And that’s exactly what the resourceful Student TheaterMakers at Northwestern did.

Faced with a possible cancellation of their traditional spring production, which has been going on for almost 100 years, they found another way to do it . . . through Zoom.

But, as you’ll see below, this wasn’t your typical Zoom production.  It featured live singing, “entrances and exits,” scenic backdrops, and over 500 people in their audience from around the world.

It is one of the best virtual productions I’ve seen.  And it was done by students.

That’s why I asked them to write this guest blog about their process, best practices, and their outcome.

What outcome I know is for sure . . . these kids are going to make some great stuff over the next few decades, on actual and virtual stages.

Take it away!

– – – – – – – – – –

Like any producers debuting a new show to a public audience for the first time, we were having quite a busy week leading up to March 13th.

The Waa-Mu Show, the organization we lead, was gearing up for a final reading of our new musical, State of the Art, for our faculty mentors and our student writing team. But after our university issued guidance to suspend all gatherings of over 50 people, we decided an hour before the reading not only that it was our ethical responsibility as producers to cancel the reading, but that our show, slated to open in May, was going to look a lot different than we had originally envisioned.

The Waa-Mu Show is Northwestern University’s oldest theatrical tradition, which began in 1929 as a student-written musical revue. In recent years, Waa-Mu has transitioned to an original book musical, which is written, produced, orchestrated, and performed by a team of over 150 students each year. Until now, The Waa-Mu Show had only ever been disrupted by World War II. And so, as the world was rapidly changing in the face of the coronavirus, we weren’t ready to abandon our show, which had been in development since spring of 2019.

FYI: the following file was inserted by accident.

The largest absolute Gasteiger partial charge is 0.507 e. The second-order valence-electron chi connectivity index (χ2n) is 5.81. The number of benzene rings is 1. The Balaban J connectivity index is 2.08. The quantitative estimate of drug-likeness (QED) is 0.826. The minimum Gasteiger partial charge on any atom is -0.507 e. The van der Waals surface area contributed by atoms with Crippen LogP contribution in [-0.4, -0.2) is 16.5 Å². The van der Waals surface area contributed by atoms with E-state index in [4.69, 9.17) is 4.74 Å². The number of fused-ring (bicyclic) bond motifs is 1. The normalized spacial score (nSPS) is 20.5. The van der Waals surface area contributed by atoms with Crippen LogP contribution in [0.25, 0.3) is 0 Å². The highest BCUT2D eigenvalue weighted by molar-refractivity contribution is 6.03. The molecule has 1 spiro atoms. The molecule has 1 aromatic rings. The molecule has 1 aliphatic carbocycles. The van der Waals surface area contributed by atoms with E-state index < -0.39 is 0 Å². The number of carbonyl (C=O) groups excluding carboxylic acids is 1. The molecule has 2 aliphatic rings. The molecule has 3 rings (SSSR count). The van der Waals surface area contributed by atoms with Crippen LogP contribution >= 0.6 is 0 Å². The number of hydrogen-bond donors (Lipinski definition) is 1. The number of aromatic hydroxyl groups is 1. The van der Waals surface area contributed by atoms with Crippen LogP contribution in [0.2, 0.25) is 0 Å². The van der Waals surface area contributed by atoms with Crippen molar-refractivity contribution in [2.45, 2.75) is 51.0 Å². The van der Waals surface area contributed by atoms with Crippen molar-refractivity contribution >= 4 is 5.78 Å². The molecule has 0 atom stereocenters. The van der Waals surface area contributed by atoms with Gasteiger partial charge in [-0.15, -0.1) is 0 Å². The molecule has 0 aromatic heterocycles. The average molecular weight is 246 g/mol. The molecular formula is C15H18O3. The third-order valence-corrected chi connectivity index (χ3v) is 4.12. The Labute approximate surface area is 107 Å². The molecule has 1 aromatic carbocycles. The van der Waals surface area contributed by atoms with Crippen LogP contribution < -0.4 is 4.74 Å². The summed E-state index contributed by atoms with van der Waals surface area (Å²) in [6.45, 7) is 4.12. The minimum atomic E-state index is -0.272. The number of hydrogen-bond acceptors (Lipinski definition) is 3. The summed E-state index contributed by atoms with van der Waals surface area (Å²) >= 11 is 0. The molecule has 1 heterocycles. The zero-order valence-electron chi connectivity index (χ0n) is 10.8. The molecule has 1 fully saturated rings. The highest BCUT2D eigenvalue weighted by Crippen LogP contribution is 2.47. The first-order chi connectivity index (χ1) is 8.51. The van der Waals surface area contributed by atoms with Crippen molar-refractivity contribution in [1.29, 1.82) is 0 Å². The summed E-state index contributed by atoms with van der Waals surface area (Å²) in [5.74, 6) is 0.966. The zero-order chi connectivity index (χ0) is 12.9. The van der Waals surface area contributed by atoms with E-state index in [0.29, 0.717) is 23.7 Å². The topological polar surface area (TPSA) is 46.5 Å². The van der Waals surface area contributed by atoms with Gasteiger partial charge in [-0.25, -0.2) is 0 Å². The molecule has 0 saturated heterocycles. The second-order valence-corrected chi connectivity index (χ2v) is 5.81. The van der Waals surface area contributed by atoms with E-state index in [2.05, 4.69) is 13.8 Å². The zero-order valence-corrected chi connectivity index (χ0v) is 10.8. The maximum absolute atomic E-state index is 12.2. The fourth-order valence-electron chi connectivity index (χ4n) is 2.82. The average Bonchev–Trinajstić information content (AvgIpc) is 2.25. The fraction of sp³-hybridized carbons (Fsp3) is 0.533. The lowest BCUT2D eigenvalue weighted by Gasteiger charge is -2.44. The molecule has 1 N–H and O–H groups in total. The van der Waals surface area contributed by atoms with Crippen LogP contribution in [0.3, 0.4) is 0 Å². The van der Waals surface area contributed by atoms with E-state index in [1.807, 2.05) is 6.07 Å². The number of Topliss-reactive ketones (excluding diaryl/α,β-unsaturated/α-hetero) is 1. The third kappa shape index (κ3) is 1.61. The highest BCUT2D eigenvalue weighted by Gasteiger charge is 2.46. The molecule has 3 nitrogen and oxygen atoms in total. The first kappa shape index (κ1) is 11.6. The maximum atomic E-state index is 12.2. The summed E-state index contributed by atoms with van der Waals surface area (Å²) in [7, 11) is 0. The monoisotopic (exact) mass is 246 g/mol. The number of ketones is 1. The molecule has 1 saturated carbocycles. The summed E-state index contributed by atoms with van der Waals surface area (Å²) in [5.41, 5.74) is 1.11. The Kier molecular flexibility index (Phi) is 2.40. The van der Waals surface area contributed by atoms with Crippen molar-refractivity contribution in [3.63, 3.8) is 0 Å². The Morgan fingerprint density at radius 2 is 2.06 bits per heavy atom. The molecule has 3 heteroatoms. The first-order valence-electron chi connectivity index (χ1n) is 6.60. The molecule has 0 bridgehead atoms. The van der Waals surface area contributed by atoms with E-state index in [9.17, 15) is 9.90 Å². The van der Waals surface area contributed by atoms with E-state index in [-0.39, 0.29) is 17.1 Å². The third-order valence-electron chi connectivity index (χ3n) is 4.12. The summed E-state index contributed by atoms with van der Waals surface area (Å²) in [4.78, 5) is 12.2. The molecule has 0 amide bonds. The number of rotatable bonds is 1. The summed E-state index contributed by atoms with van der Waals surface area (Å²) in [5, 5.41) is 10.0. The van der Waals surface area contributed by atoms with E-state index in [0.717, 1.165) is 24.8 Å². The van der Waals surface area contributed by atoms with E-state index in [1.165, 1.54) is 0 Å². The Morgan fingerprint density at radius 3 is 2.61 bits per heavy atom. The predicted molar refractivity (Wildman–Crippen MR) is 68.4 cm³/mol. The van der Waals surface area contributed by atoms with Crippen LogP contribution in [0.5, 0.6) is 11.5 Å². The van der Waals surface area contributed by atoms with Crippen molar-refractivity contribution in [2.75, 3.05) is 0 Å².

While it quickly became clear that an in-person performance would not be possible — Broadway and the West End had just gone dark — we knew that we could preserve the mission of our process-oriented organization by continuing to develop our draft. Initially, we didn’t set out to do an online performance, but held virtual rehearsals to workshop material with the cast, writers, and music team. It wasn’t until a few weeks into this process that we realized the show was actually turning out better than we expected — so we decided to do a final reading of the show for a select audience on May 1st, our original opening date.

Creating and performing a new musical each year is already a monumental task and is all the more difficult when our collaborators cannot be in the same physical space. The most pressing challenge was figuring out how to sing over Zoom. While our music directors taught the cast their parts, our orchestrators and arrangers developed tracks over which the actors could sing live. For group numbers, where singing simultaneously would have been impossible, actors recorded all of their parts to click tracks and our music team stitched the actors’ parts together using some technical magic in Logic and Finale into one final recording.

As we worked through our virtual rehearsals, we discovered other online analogs for the in-person elements of a staged show. For example, actors’ entrances and exits were replaced with turning one’s video on and off, which removed the actors’ profiles from the screen. We also took advantage of Zoom’s “breakout room” feature to allow multiple rehearsals to happen at once — our director Amanda Tanguay might have been doing scene work in the main room, while actors learned vocal parts in a second room, our writing team made edits in a third room, as us producers discussed logistics in a fourth.